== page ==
After putting the baby to bed and feeding the rabbits and all those things that just have to be done before you can relax at night I was finally able to sit down to see just how organized I could be. At first I was disappointed that my folding scissors wouldn’t fit. I left the center slot open just for them. Then my husband pointed out that the side slots were longer because of the space needed for the latches to close the lid. So I moved the open slot to the side and the scissors fit. I put the things I use the most in one side and put a braille label with my name on it on that side just so I would know which side was which. They are identical otherwise. It’s made of clear plastic so the contents can be seen but that doesn’t help me. I put the less often used things in the bottom. The only things I couldn’t put in were things like larger cable needles crochet hooks and stitch holders. These went into another plastic case and I have everything I could possibly need all together.

Once I got everything where I wanted I really started to like this new organizing plan. I can just put the organizer on the table and leave it open during those times when you find yourself needing a lot of little odds and ends. For me, that’s when I start and finish a project. One major downfall I can imagine is leaving the organizer open beside me on the couch and forgetting it. It would be entirely too easy to sit down in the wrong place and spill all of the nicely organized stitch markers and things. I feel confident that this is bound to happen one day. It really seems inevitable for me. I just have to remember to close it when I’m through using it. For now, I’m just going to enjoy being super organized. At least with my knitting; we won’t talk about the rest of the house.

Interchangeable Needle Sets

I’ve been hearing about the Knitter’s Pride interchangeable needles for a few months now. I’ve also heard about a few other sets recently. I don’t think they are all new but the only ones I knew about when I started knitting were Knitpicks and Denise so I thought I would spend some time and do a review of some different sets. But, alas, another blogger has gotten to it before me. No surprise there but here is the link to her post listing all the different sets. There are definitely more than I thought.

 

The Knitluck Guide to Interchangeable needles

 

I’ll give a couple of thoughts on the two sets I have. The first set I acquired was the Knitpicks Harmony needles. I love these but it helps to have a tube of super glue around. Maybe it’s just that I’m hard on needles but I’m pretty sure they have all been super glued back to the metal joining at least once over the years. I’ve had my set for about 4 1/2 years. The cables did start coming apart and this is a little harder to fix. I chalked that one up to them being old so I just replaced them and the new ones are fine. It was pretty irritating when I dropped a lot of stitches because my cables broke though. Knitpicks is really good about sending you replacements if anything is wrong.]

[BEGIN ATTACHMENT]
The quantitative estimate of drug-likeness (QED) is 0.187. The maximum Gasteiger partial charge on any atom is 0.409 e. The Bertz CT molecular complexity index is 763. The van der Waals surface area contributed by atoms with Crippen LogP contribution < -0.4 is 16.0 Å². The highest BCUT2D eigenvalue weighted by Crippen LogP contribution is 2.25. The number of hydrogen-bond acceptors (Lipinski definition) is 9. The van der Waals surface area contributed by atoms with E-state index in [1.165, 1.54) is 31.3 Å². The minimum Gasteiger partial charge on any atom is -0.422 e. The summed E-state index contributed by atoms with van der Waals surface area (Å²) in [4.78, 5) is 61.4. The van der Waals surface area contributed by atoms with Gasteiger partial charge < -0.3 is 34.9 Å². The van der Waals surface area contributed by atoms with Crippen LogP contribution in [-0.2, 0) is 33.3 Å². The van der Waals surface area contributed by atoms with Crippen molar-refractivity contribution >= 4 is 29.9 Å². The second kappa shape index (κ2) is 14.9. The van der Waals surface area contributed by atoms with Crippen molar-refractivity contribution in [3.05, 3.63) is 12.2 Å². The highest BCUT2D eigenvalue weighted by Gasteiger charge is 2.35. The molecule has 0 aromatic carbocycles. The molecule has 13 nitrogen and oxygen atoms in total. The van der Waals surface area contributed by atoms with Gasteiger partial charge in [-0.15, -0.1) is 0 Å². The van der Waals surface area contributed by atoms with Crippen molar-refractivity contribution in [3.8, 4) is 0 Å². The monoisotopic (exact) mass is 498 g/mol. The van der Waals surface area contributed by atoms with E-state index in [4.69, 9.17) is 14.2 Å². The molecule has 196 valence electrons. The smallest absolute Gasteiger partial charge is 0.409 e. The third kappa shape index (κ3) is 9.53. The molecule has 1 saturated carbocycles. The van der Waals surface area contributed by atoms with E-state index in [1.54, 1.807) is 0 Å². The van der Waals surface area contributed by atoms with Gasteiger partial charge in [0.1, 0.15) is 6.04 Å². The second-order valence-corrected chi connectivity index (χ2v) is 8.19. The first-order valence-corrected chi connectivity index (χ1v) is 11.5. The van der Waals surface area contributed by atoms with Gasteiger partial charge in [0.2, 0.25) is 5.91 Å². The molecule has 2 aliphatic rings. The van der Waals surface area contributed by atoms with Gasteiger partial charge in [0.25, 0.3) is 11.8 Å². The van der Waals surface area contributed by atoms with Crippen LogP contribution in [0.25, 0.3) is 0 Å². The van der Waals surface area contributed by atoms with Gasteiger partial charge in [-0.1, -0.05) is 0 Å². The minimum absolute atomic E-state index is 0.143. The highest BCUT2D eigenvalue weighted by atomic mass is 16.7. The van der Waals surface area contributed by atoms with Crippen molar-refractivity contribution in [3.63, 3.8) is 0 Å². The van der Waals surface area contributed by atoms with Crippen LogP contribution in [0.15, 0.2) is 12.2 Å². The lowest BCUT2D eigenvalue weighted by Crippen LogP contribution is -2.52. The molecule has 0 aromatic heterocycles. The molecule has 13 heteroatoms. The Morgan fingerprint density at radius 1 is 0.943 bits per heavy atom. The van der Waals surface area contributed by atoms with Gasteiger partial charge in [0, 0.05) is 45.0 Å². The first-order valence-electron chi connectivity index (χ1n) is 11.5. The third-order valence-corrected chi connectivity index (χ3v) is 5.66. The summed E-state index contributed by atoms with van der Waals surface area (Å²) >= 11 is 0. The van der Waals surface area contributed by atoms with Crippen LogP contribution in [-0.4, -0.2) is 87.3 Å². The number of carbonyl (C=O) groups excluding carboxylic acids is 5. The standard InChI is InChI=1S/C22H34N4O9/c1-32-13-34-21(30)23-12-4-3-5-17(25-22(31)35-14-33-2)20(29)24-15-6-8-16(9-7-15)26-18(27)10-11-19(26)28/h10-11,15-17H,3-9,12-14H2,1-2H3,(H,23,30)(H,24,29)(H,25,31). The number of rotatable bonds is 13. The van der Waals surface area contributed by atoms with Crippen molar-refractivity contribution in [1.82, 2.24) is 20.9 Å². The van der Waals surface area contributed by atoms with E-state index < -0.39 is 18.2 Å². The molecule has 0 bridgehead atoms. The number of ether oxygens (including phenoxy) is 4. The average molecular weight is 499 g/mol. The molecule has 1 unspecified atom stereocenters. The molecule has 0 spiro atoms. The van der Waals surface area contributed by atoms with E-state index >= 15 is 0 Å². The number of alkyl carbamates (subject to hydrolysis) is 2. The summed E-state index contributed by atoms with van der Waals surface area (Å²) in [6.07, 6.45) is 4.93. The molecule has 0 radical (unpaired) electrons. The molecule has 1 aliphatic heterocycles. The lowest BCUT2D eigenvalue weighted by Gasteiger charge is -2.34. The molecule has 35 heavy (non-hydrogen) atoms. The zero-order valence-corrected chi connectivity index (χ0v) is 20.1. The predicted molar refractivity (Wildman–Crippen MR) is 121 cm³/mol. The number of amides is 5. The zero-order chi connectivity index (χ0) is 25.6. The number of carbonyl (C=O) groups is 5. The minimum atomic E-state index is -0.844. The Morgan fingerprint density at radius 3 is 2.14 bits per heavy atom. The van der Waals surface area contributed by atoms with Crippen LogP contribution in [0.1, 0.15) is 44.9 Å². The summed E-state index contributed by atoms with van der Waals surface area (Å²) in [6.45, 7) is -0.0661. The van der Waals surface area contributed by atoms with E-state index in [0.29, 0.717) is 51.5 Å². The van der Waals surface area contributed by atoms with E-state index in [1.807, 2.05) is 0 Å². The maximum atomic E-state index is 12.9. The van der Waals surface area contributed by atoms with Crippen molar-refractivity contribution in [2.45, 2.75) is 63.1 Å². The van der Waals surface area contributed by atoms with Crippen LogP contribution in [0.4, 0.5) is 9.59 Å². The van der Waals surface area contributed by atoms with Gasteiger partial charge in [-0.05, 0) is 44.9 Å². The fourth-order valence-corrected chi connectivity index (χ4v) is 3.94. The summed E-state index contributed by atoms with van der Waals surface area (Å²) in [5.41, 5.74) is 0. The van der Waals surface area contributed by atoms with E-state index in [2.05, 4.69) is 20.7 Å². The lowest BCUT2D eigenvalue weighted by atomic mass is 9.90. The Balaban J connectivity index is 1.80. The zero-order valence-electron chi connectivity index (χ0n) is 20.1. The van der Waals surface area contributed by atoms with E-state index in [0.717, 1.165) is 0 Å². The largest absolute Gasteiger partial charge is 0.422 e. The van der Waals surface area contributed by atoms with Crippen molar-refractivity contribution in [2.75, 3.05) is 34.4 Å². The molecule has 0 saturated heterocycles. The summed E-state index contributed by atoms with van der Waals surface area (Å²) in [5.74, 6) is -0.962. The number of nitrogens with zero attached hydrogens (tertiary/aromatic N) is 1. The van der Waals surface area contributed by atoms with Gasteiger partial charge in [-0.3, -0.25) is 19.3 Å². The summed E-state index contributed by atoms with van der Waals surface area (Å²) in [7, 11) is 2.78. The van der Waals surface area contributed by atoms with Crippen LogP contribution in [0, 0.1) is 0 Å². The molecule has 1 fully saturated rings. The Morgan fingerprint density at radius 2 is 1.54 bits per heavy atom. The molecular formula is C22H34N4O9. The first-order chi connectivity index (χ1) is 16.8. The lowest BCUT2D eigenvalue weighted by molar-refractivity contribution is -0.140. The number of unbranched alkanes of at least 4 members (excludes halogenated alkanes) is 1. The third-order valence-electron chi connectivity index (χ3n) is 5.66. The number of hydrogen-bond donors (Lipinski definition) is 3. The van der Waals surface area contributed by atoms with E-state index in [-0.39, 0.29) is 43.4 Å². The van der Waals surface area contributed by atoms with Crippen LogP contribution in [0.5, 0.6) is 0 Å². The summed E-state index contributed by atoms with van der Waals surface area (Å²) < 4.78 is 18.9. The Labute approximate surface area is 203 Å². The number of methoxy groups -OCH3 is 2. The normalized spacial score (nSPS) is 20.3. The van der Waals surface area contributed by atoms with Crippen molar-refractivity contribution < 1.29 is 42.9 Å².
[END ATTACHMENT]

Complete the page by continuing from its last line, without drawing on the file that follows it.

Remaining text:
I also have one set of the nickel plated tips. I love the way stitches just glide on the needles. I’m seriously considering a set of metal interchangeables. When I was a beginner knitter the metal needles were a little harder to manage but now I think the knitting goes faster with these.

I am not an acrylic fan. A lot of people love them but I’m just not one of them. I have a couple of Knitpicks Zephyr tips. They are fine for acrylic and the price is one of the best selling points.

I also have the Denise interchangeable needles. I really liked these for a while but the longer I knit, it seems I like the acrylic needles less and less. The Denise set has fatter cables which can make it harder to maneuver your work. They also come apart easy if the cable gets worn out. Also the flexibility of the acrylic sets has started to hurt my hands a little.

One important thing to note is that I’m a tight knitter. This makes the drag on acrylic needles much worse. If you are a loose knitter it might not bother you as much.

That’s all the ones I’ve tried for now. I’ll just have to decide which metal set I want. I have a feeling I’ll be sticking with Knitpicks but its fun to shop around. Also the metal tips are one solid piece so I don’t think I can break them.

 

So, go check out Knitluck’s wonderful guide to interchangeables. I found her articles very helpful and I hope you do too.

Ana and Crystal are on Viewpoints!

Ana and I did an interview for the Viewpoints Podcast. We talk about knitting with visual impairments and share some tips and advice for other blind and low vision knitters.

 

Please check it out:  ViewPoints 1214 4-4-12 Knitting for the Visually Impaired

 

Also, check out  ViewPoints

A weekly, half hour radio program for people living with low vision

Find out more about the show and get links to the podcasts at:

www.ViewPointsPlus.net

 

Getting Through the Boring Bits

Aside from socks, my favorite knitting project is capes, groovy substitutes for sweaters or jackets. The concept is simple enough: I make a collar or neckband as I would for a sweater; then I increase at regular or irregular intervals until the garment is 2 feet (60 cm) long. I just finished one, in fact, a frothy thing in spring pinks and greens made of a tulle-like cotton-silk ribbon yarn.